Carina has been typing on the internets before there was a www in front of everything. This is why she’s cranky and wants to know when you’ll get off her lawn. She resides in a hopelessly outdated home in the Mountain West with a mathematician and two boys. Her laundry is not done, but her Twitter is totally up to date. Carina does not have a Tumblr, because get serious.

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The 14 Minute Baby

Three and a half weeks early with my oldest, 10 days late with my second, I had no idea when my third baby would arrive. And I really had no idea that she’d arrive in 14 minutes.

The Incredible True Story of the 14 Minute Baby

I woke up in pain around 4:00 in the morning a few days before my baby girl was due. However, you’re always in pain at the end of pregnancy, and why should this morning be any different. I woke up in pain again at 5:00am. This time something clicked; it must be labor. So I hopped (waddled?) into the shower. I didn’t want to head to the hospital if I wasn’t actually in labor, I’d made that mistake three times with my second baby. I downloaded a timing app (modern labor!) and prepared to lap the waves. The contractions were two minute apart within about 5 minutes. I got out of the shower and called my midwife, who asked me several questions (that I could barely answer) and told me to get to the hospital. I could barely speak a word. The contractions were less than a minute apart, if that. I could barely get dressed, in fact I had to have my husband help. I didn’t even have time to put in my contacts.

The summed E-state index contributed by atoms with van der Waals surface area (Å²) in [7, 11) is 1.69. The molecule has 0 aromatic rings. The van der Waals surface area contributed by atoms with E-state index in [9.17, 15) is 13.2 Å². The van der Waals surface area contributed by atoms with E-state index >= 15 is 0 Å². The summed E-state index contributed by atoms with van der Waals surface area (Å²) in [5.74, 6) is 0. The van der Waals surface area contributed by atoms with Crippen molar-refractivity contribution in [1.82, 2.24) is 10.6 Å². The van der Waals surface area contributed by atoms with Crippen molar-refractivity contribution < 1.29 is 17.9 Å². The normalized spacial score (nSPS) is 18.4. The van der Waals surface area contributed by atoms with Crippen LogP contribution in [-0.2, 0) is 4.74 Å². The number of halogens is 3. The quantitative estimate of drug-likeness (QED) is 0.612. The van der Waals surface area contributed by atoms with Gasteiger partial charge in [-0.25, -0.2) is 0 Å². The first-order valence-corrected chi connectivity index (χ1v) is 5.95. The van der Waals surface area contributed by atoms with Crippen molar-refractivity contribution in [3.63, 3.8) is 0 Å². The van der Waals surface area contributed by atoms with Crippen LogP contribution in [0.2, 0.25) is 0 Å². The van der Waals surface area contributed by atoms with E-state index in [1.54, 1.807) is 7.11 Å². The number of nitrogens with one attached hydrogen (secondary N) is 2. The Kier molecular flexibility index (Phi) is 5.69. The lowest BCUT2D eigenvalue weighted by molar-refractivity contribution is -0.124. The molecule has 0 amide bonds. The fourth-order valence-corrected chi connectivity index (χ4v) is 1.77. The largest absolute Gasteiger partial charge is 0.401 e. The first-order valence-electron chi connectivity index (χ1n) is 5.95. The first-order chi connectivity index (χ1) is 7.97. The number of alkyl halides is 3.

We rushed in the early morning light to the hospital, twenty minutes away. I shut my eyes and clutched the arm handles. There were no words at this point, just waves and waves of contractions. We pulled up to the hospital and they whisked me up to labor and delivery within a minute. The nurses tried to get me to lie back and get checked–I was having none of it. “Did you want pain medication?” A nurse asked me, wheeling me to the labor room.

“No,” I breathed out.

“Oh good,” she said, relieved, “Because you couldn’t have had any.”

I stood next to the side of the bed, the nurse showing my husband how to push on my lower back to reduce the pain–it really helped. And that’s when I remembered, “If I push…this will all be over!”

I pushed and my water broke. The midwife pulled me onto the bed. I pushed and she yelped, “STOP! Go slower!” I pushed three teeny, tiny pushes and my daughter was born. 14 minutes from the time we pulled into the hospital until I was holding her in my arms.

For the next day the midwives, doctors, and nurses would stop by my room so they could meet the 14 minute baby. I have a feeling that she’ll be rushing everywhere, full force, for the rest of her life.

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